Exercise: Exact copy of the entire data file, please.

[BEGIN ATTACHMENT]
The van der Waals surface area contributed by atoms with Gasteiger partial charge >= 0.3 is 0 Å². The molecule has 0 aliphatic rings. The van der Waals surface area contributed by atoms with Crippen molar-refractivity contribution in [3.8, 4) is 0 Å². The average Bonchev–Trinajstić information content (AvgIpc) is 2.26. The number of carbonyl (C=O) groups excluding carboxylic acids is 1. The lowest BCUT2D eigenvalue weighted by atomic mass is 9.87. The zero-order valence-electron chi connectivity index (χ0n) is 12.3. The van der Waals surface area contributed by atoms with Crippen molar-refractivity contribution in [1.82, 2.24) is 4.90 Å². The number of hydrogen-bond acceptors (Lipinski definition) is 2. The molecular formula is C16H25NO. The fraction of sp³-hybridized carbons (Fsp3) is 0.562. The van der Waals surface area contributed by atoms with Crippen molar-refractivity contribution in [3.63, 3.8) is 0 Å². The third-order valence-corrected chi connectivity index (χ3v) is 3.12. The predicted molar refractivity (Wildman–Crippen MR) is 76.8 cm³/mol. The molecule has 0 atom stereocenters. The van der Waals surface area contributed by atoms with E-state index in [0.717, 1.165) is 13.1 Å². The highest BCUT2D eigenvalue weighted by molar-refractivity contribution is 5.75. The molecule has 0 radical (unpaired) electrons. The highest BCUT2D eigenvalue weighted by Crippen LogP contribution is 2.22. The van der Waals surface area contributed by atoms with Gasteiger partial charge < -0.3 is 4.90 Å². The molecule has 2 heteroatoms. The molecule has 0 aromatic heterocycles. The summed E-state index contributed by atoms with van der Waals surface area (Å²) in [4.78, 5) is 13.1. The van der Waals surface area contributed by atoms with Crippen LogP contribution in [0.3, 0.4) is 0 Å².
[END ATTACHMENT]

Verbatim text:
The van der Waals surface area contributed by atoms with Gasteiger partial charge >= 0.3 is 0 Å². The molecule has 0 aliphatic rings. The van der Waals surface area contributed by atoms with Crippen molar-refractivity contribution in [3.8, 4) is 0 Å². The average Bonchev–Trinajstić information content (AvgIpc) is 2.26. The number of carbonyl (C=O) groups excluding carboxylic acids is 1. The lowest BCUT2D eigenvalue weighted by atomic mass is 9.87. The zero-order valence-electron chi connectivity index (χ0n) is 12.3. The van der Waals surface area contributed by atoms with Crippen molar-refractivity contribution in [1.82, 2.24) is 4.90 Å². The number of hydrogen-bond acceptors (Lipinski definition) is 2. The molecular formula is C16H25NO. The fraction of sp³-hybridized carbons (Fsp3) is 0.562. The van der Waals surface area contributed by atoms with Crippen molar-refractivity contribution in [3.63, 3.8) is 0 Å². The third-order valence-corrected chi connectivity index (χ3v) is 3.12. The predicted molar refractivity (Wildman–Crippen MR) is 76.8 cm³/mol. The molecule has 0 atom stereocenters. The van der Waals surface area contributed by atoms with E-state index in [0.717, 1.165) is 13.1 Å². The highest BCUT2D eigenvalue weighted by molar-refractivity contribution is 5.75. The molecule has 0 radical (unpaired) electrons. The highest BCUT2D eigenvalue weighted by Crippen LogP contribution is 2.22. The van der Waals surface area contributed by atoms with Gasteiger partial charge < -0.3 is 4.90 Å². The molecule has 2 heteroatoms. The molecule has 0 aromatic heterocycles. The summed E-state index contributed by atoms with van der Waals surface area (Å²) in [4.78, 5) is 13.1. The van der Waals surface area contributed by atoms with Crippen LogP contribution in [0.3, 0.4) is 0 Å².